Agreements reached during the latest meeting of top U.S. and Australian officials in Perth, Australia, Nov. 14 will further cooperation between the nations’ military forces and expand capabilities related to the frontier of space.
At the end of sessions held as part of the 2012 Australia-United States Ministerial Consultations, Defense Secretary Leon E. Panetta joined Secretary of State Hillary Rodham Clinton, along with Australian Foreign Affairs Minister Bob Carr and Defense Minister Stephen Smith, in a briefing for reporters.
“The important steps we’ve agreed to here in Perth to increase cooperation between our two nations will do much to ensure that this very strong alliance remains an instrument of peace and prosperity for Americans, for Australians and for all people who reside in this important region of the world,” Panetta said.
Clinton said the U.S.-Australian diplomatic, economic and security relationships are inseparable, adding that the alliance “is an anchor of peace and prosperity in the Asia-Pacific and around the world, forged in war, but flourishing in peace.”
Carr called the deepening of defense cooperation between the allies “a natural evolution of our existing, longstanding cooperation … aimed at supporting long-term peace and stability in the Asia-Pacific.”
Smith said Australia’s analysis “continues to be that the alliance has served us very well for over 60 years, and that the presence of the United States in the Asia-Pacific has been a force for stability, prosperity and investment.”
One such investment involves placing two key U.S. space systems in Australia.
According to a memorandum of understanding signed here, the United States will relocate a C-Band ground-based radar system from an Air Force facility on Antigua, an island in the West Indies, to western Australia.
Panetta said the United States and Australia also have discussed the relocation to Australia of an advanced ground-based space surveillance telescope designed and built by the Defense Advanced Research Projects Agency, along with a combined communications gateway that would give operators in both nations access to wideband global satellite communications satellites now on orbit.
“All of that represents a major leap forward in bilateral space cooperation and an important new frontier in the United States’ rebalance to the Asia-Pacific region,” Panetta said.
During the meeting, officials from both countries took stock of the successful deployment of the first U.S. Marine Corps detachment to Darwin this year, the secretary said, and of increased U.S. Air Force rotations throughout northern Australia.
“We agreed to continue to build on that success, and we will,” he added. “And we also agreed to move forward with all deliberate speed in the further implementation of this important initiative that fosters great cooperation between our forces.”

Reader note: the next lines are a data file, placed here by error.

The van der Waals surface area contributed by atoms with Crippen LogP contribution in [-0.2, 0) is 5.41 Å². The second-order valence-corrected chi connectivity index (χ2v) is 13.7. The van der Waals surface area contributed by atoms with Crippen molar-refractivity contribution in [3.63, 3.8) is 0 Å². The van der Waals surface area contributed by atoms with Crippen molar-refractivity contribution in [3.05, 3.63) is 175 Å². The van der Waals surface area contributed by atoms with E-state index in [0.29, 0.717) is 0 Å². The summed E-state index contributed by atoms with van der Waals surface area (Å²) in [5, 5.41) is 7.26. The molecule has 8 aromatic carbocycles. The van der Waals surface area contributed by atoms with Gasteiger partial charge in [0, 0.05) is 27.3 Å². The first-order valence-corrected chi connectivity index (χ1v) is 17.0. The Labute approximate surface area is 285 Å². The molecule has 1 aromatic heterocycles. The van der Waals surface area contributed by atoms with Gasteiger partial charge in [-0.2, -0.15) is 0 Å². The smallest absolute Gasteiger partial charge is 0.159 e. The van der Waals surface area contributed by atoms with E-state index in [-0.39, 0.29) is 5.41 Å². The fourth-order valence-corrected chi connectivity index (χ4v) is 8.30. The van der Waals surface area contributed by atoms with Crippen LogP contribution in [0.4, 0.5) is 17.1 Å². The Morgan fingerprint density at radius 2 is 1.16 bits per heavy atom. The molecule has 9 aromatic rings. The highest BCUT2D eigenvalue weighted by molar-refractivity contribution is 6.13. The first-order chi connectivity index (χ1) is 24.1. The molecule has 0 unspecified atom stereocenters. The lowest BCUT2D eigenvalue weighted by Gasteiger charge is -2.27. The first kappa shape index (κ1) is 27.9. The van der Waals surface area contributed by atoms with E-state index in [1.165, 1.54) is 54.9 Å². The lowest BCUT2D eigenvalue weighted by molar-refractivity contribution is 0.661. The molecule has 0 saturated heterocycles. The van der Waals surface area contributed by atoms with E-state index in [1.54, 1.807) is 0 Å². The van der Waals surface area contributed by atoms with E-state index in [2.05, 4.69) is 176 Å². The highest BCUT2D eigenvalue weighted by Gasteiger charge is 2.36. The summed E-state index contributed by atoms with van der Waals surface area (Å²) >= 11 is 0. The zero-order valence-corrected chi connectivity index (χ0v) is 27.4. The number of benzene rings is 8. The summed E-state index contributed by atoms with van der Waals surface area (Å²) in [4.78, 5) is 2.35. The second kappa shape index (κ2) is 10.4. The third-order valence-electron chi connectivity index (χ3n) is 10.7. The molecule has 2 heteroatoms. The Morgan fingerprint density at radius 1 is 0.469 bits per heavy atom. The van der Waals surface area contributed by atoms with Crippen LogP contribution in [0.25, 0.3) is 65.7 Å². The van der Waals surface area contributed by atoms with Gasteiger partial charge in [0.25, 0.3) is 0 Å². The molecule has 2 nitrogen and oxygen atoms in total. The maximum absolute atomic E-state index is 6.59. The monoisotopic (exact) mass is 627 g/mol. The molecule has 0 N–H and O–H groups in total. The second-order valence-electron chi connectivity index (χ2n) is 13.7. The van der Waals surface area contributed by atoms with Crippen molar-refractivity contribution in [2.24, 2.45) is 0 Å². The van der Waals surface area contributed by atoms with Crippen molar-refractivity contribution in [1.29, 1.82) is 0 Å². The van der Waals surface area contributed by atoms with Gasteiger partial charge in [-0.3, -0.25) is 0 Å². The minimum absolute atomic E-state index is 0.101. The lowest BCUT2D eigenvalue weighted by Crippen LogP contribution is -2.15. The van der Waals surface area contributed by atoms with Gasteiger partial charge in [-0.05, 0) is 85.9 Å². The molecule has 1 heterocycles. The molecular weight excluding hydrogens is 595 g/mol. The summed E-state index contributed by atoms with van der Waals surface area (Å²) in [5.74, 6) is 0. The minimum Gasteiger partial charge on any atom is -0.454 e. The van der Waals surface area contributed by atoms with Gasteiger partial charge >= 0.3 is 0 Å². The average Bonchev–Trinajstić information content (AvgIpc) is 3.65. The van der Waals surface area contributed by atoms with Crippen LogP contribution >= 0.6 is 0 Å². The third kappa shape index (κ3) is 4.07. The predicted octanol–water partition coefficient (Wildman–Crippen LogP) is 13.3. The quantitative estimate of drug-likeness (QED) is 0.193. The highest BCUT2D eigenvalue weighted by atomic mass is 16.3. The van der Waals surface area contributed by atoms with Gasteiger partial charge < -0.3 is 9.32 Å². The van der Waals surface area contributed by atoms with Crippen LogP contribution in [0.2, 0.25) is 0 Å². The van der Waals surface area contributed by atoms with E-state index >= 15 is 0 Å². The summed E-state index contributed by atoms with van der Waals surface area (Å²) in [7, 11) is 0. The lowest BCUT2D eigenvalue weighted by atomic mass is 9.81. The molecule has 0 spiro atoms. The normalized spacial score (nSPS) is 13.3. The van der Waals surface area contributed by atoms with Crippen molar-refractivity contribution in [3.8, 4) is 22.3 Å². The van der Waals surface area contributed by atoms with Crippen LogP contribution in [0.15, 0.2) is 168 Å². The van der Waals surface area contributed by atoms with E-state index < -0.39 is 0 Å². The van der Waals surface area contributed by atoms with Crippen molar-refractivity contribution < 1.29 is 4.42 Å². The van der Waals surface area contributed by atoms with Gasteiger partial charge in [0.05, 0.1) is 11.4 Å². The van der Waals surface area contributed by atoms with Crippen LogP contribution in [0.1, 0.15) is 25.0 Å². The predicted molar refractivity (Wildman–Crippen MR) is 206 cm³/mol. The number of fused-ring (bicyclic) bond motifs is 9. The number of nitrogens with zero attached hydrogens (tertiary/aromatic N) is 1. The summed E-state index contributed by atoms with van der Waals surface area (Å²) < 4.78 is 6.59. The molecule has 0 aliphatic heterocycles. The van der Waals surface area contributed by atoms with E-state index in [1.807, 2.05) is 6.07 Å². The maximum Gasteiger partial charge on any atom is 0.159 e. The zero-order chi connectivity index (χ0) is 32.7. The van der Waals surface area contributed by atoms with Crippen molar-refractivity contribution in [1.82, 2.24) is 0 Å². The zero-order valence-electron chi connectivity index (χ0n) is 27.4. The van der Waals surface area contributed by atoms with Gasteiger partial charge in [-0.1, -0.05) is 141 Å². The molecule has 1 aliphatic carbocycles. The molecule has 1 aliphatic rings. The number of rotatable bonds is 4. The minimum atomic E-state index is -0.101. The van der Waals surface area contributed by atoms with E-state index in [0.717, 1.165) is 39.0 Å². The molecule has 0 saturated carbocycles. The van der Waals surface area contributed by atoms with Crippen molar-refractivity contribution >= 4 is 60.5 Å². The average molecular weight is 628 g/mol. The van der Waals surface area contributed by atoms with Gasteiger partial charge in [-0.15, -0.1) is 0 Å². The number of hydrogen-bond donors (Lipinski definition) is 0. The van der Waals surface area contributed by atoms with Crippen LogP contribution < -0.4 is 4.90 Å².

A joint communiqué released by meeting participants says “the alliance is above all about practical cooperation and collaboration, whether through training and exercises, combined operations or intelligence sharing.”
In response to reporters’ questions, Panetta also addressed U.S. budget constraints and the need for a special operations forces presence in post-2014 Afghanistan, when Afghan forces will be responsible for their country’s security.
“Both of our countries are facing budget constrictions, and there’s no question that we have to take those into consideration” when designing the future defense force, the secretary said.
“We’re certainly doing that in the United States and I know that Minister Smith is doing that with regards to Australia,” he added.
But Panetta said he is confident that “we have the capability to maintain a strong national defense for both of our countries, and that we will be able to meet the threats that confront us, not only in this part of the world, but elsewhere as well.”
The secretary said Smith indicated an interest in the potential for a special operations forces presence in the post-2014 period in Afghanistan.
“I believe that is worth considering,” Panetta said.
“One of the missions we’re going to have to deal with in post-2014 Afghanistan is the counterterrorism mission – the ability to continue to target al Qaeda, to target those that would continue to try to conduct terrorism against that country,” he added. “As we design that post-2014 presence, I think we ought to consider the role of not only Australia, but other countries in providing the kind of special-forces capability that would be very important to the future security of Afghanistan.”
Panetta expressed on behalf of the United States his deepest appreciation to the Australian government and its citizens for sacrifices made in decade-long joint efforts in Afghanistan.
“When one of your own is killed on the battlefield,” he said, “I make it a point to pick up the phone and call the defense minister to indicate my deepest sympathies for that loss, because your loss is ours as well.”